Thursday, 17 January 2013

On essential journeys, and some ways in which we are not like picket fences.

Well, I don't know about how it is where you guys are, but round here it is snowy. Driving back from work tonight, through snow-flurries lit up by my headlights, it was almost impossible to see the road properly. I took the long way home rather than cut down the tiny country roads as usual. Listening to the radio presenters debate at some length what constitutes an essential journey, I felt somehow despondent at hearing my own job listed among the long list of jobs which meant one's journey into work was "essential" - and very thankful for my winter tyres.

I still have some pictures left from that single sunny day before Christmas, so today seemed a good day for posting them. This one here is of the necklace made for my lovely middle sister, based around a purple-spots-on-white bead which reminded me of her. On either side of this are two beads that once adorned the very first handmade necklace I ever bought at a craft fair, when I was almost exactly the same age my sister is now. Recently I took that necklace apart, because so much has happened to us all since then that I almost get vertigo looking at it. But I do still like this pair of beads for their interesting shape.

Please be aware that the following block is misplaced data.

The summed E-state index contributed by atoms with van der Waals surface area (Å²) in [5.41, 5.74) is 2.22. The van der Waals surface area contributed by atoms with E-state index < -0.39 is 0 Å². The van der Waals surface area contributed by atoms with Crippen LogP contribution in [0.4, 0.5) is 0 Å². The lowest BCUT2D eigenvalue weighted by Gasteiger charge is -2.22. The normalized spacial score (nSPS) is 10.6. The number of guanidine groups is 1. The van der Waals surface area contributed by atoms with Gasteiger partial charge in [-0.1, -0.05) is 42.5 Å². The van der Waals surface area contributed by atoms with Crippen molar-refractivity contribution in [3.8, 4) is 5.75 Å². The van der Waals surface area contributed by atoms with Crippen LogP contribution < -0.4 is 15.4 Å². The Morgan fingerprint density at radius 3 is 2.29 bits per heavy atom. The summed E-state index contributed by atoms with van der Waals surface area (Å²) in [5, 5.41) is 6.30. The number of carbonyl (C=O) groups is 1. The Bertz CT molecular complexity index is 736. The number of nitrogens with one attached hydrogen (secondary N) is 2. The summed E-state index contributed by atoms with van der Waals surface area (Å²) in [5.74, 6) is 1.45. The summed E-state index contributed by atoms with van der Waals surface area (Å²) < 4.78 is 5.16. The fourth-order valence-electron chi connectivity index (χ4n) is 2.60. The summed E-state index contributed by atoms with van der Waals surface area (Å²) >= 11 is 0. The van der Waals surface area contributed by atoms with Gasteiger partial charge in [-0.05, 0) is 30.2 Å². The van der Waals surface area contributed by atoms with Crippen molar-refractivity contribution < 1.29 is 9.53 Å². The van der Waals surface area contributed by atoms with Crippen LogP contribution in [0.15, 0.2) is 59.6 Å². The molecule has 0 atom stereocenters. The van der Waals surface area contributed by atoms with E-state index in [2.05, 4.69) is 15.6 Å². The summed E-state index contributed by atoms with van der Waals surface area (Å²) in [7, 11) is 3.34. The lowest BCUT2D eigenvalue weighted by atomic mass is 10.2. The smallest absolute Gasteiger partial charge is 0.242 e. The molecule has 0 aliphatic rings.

Then, there's a lot of moss agate stones, and a collection of different purpley-pink glass beads of various different sizes - and different shapes, too, because a lot of them are handmade. The result has a knobbly, irregular, slightly folky feel to it, which I am coming to prefer to the pristine, machine-made look. The asymmetry in the shades of moss agate make the greens seem to shimmer, which draws the eye and gives some life to the design.

In this picture, the necklace appears longer than it really is - because people are not in fact shaped like picket fences. The perspective is a bit screwy, too: all the silver spacers in this necklace are actually the same size, so that the purple beads at the top are quite small really. I need a better mannequin than a wooden fence! Maybe I could get one of those vintage-French-style papier-mache dress-forms, if I can finally clear out the spare room (one of my New Year's resolutions that has sadly gone as yet unrealised).

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